: Progressivism on Tap: What’s the Matter with White People?
The 2013 season of Progressivism on Tap began on June 6 at Busboys and Poets in Washington, D.C. Joan Walsh, editor-at-large of Salon, discussed her recent book, What’s the Matter with White People?, with CAP Senior Fellows John Halpin and Ruy Teixeira. Walsh began by explaining how the book had grown out of her experience of watching time, education, and working-class origins change the political worldview of her family.
Her book argues that there are two competing visions of American history that affect how people form their political views: On the one hand, lost in “no one helped us” rhetoric, there are those who forget the extent to which the government helped build the middle class of the last century—from the G.I. Bill to public-sector jobs. On the other hand, there are those who ignore how frightening the drastic societal changes of the 1960s and 1970s were and how these changes, from family structure to the race and gender of the American workforce, can lead people to believe the country is “falling apart.”
The discussion centered on understanding where members of the white working class fit in a multiracial, pluralistic society. It can be strange, awkward, or even racially problematic to some to talk about a concerted outreach to a group of people who used to be an “unmarked” segment of society and who are not united by a specific ethnicity or culture. Walsh mentioned her April article, “How to Talk About White People,” in which she confronted the assumptions, particularly when talking about politics, that white people are rich, Republican, and racist. There are people who can be classified in some combination of those categories, but there are also those—as the numbers show—who cannot. As such, Walsh argued that progressives must do a better job of expanding outreach to all Americans, including white people.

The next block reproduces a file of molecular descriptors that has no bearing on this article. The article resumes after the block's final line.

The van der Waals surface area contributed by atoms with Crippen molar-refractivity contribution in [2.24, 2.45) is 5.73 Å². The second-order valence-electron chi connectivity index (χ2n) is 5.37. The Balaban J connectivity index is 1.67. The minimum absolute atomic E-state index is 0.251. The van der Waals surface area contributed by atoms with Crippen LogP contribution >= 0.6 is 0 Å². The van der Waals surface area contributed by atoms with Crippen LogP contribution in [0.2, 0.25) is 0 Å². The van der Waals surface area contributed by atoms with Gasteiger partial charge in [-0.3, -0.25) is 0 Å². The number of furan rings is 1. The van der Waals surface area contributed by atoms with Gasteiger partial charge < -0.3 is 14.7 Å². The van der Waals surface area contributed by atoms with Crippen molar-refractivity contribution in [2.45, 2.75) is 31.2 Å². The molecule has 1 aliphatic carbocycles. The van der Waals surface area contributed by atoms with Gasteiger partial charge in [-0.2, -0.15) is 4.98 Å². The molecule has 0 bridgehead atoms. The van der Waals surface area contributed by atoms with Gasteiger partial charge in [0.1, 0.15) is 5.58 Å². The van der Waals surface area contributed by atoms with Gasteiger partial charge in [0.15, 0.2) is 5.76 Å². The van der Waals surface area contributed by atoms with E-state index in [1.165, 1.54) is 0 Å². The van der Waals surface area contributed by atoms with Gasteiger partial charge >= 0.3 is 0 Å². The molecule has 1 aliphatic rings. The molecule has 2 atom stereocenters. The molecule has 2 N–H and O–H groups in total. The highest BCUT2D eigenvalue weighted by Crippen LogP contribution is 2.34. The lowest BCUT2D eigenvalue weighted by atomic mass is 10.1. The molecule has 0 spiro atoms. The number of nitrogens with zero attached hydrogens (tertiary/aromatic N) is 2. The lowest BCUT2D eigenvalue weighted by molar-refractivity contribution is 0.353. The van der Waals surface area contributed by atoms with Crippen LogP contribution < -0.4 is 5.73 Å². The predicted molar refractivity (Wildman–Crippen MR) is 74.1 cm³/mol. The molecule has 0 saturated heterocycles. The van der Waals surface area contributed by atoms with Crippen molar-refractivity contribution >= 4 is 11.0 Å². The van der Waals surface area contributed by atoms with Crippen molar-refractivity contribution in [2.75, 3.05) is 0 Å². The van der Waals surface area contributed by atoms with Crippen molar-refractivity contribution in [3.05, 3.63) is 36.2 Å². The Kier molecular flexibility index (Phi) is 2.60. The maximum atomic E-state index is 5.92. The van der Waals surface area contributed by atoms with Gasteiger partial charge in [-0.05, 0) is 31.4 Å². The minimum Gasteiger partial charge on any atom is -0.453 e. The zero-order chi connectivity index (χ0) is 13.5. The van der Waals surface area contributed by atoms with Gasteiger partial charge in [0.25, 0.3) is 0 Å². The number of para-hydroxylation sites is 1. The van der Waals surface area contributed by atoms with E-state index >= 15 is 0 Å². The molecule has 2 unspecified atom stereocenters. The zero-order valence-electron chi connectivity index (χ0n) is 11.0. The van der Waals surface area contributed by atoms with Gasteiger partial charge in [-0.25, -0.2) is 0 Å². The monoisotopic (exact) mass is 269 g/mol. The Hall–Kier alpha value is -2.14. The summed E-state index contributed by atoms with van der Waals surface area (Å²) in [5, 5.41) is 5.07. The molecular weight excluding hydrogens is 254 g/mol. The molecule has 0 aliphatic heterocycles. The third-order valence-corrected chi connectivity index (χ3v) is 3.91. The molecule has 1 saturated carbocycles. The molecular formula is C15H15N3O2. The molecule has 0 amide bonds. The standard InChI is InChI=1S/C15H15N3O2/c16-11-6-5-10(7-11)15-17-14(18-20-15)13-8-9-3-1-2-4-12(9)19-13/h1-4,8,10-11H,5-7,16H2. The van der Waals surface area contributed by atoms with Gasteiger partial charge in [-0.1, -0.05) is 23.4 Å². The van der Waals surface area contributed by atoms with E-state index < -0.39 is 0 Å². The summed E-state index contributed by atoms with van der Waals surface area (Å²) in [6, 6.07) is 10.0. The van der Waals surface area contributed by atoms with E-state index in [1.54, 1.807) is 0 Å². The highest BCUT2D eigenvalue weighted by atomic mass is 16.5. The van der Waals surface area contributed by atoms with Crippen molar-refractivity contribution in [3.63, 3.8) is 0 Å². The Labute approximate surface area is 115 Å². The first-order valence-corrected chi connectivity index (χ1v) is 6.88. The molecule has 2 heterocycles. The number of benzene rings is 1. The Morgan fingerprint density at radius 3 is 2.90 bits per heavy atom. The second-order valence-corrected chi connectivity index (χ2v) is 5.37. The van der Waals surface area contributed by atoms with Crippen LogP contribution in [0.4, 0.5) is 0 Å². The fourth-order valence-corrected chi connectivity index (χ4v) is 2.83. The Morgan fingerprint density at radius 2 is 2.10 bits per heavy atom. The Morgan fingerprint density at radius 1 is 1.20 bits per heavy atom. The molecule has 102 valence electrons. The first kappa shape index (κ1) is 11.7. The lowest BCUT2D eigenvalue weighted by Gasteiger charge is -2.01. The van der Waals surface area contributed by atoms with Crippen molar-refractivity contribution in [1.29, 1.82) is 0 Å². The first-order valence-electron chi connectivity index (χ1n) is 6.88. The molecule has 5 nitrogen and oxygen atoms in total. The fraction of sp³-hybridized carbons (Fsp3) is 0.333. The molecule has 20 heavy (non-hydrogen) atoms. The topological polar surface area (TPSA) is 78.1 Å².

When asked whether it has been “cultural grievance” or economic policy that has driven white voters away from progressive candidates and policies, Walsh noted that the right has used both tactics. Racially tinged, 24-hour conservative news cycles have served as an echo chamber for white voters who feel they are not being understood or helped by Democrats or progressives. “Cultural grievance” can appear to be the most likely culprit; otherwise, it can be hard to explain why white working-class voters vote against progressive candidates and economic policies that would benefit them.
Walsh noted that this was not necessarily true. President Obama, for example, did fairly well with white voters in places where his economic policies, such as those relating to the auto industry, had benefited workers.
Walsh suggested that beyond reaching out to white working-class voters, the goal should be to restore the advantages they once had—but for everyone. The opportunities that allowed Americans to join the middle class 50 or 60 years ago, to buy a house or go to college, should be our goals today. To do this, progressives must work on building coalitions across racial, ethnic, and class lines at the local level, whether through organized labor, churches, or other civic institutions.